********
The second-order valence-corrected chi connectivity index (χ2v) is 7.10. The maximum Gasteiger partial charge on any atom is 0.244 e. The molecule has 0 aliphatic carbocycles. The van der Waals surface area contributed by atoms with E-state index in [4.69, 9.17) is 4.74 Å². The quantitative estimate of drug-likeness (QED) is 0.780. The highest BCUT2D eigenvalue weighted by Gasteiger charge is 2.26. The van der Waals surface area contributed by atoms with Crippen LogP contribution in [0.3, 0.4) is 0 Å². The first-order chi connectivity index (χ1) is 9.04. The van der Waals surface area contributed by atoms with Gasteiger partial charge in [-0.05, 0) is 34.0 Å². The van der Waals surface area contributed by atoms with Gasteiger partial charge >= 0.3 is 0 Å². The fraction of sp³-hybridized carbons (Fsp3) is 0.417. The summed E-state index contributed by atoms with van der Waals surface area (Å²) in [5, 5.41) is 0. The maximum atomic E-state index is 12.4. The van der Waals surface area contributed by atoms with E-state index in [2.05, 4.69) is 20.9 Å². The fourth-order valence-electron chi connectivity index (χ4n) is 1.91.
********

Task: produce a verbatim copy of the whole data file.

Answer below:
The second-order valence-corrected chi connectivity index (χ2v) is 7.10. The maximum Gasteiger partial charge on any atom is 0.244 e. The molecule has 0 aliphatic carbocycles. The van der Waals surface area contributed by atoms with E-state index in [4.69, 9.17) is 4.74 Å². The quantitative estimate of drug-likeness (QED) is 0.780. The highest BCUT2D eigenvalue weighted by Gasteiger charge is 2.26. The van der Waals surface area contributed by atoms with Crippen LogP contribution in [0.3, 0.4) is 0 Å². The first-order chi connectivity index (χ1) is 9.04. The van der Waals surface area contributed by atoms with Gasteiger partial charge in [-0.05, 0) is 34.0 Å². The van der Waals surface area contributed by atoms with Gasteiger partial charge >= 0.3 is 0 Å². The fraction of sp³-hybridized carbons (Fsp3) is 0.417. The summed E-state index contributed by atoms with van der Waals surface area (Å²) in [5, 5.41) is 0. The maximum atomic E-state index is 12.4. The van der Waals surface area contributed by atoms with E-state index in [2.05, 4.69) is 20.9 Å². The fourth-order valence-electron chi connectivity index (χ4n) is 1.91.